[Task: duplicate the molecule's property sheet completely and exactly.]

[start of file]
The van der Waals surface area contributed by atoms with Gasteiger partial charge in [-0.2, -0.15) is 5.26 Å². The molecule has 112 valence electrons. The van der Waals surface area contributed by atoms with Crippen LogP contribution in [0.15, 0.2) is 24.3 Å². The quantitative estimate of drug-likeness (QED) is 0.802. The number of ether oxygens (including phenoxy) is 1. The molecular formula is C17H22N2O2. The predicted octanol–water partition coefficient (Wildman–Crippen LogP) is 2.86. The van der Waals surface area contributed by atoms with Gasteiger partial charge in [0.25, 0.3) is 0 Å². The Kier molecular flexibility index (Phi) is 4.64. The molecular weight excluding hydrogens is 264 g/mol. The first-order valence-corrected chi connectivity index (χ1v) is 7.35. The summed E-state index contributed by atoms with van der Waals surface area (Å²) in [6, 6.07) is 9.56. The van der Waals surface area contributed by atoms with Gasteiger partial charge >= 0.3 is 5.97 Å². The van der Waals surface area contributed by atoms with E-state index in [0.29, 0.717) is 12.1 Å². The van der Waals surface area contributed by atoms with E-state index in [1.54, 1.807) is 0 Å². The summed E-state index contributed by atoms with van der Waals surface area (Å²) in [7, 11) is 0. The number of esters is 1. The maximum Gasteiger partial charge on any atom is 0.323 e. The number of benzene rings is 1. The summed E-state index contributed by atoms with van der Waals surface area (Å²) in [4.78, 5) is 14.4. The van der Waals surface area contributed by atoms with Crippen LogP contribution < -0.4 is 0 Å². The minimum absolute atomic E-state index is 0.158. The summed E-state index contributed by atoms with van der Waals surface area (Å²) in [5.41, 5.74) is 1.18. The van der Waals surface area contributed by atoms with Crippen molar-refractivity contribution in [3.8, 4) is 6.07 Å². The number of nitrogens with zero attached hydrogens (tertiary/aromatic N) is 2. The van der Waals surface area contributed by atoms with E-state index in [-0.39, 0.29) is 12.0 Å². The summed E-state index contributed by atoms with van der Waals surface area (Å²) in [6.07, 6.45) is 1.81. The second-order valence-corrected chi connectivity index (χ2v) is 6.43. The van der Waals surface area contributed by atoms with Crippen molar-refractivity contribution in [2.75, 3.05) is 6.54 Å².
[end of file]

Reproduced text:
The van der Waals surface area contributed by atoms with Gasteiger partial charge in [-0.2, -0.15) is 5.26 Å². The molecule has 112 valence electrons. The van der Waals surface area contributed by atoms with Crippen LogP contribution in [0.15, 0.2) is 24.3 Å². The quantitative estimate of drug-likeness (QED) is 0.802. The number of ether oxygens (including phenoxy) is 1. The molecular formula is C17H22N2O2. The predicted octanol–water partition coefficient (Wildman–Crippen LogP) is 2.86. The van der Waals surface area contributed by atoms with Gasteiger partial charge in [0.25, 0.3) is 0 Å². The Kier molecular flexibility index (Phi) is 4.64. The molecular weight excluding hydrogens is 264 g/mol. The first-order valence-corrected chi connectivity index (χ1v) is 7.35. The summed E-state index contributed by atoms with van der Waals surface area (Å²) in [6, 6.07) is 9.56. The van der Waals surface area contributed by atoms with Gasteiger partial charge >= 0.3 is 5.97 Å². The van der Waals surface area contributed by atoms with E-state index in [0.29, 0.717) is 12.1 Å². The van der Waals surface area contributed by atoms with E-state index in [1.54, 1.807) is 0 Å². The summed E-state index contributed by atoms with van der Waals surface area (Å²) in [7, 11) is 0. The number of esters is 1. The maximum Gasteiger partial charge on any atom is 0.323 e. The number of benzene rings is 1. The summed E-state index contributed by atoms with van der Waals surface area (Å²) in [4.78, 5) is 14.4. The van der Waals surface area contributed by atoms with Crippen LogP contribution < -0.4 is 0 Å². The minimum absolute atomic E-state index is 0.158. The summed E-state index contributed by atoms with van der Waals surface area (Å²) in [5.41, 5.74) is 1.18. The van der Waals surface area contributed by atoms with Crippen molar-refractivity contribution in [3.8, 4) is 6.07 Å². The number of nitrogens with zero attached hydrogens (tertiary/aromatic N) is 2. The van der Waals surface area contributed by atoms with E-state index in [-0.39, 0.29) is 12.0 Å². The summed E-state index contributed by atoms with van der Waals surface area (Å²) in [6.07, 6.45) is 1.81. The second-order valence-corrected chi connectivity index (χ2v) is 6.43. The van der Waals surface area contributed by atoms with Crippen molar-refractivity contribution in [2.75, 3.05) is 6.54 Å².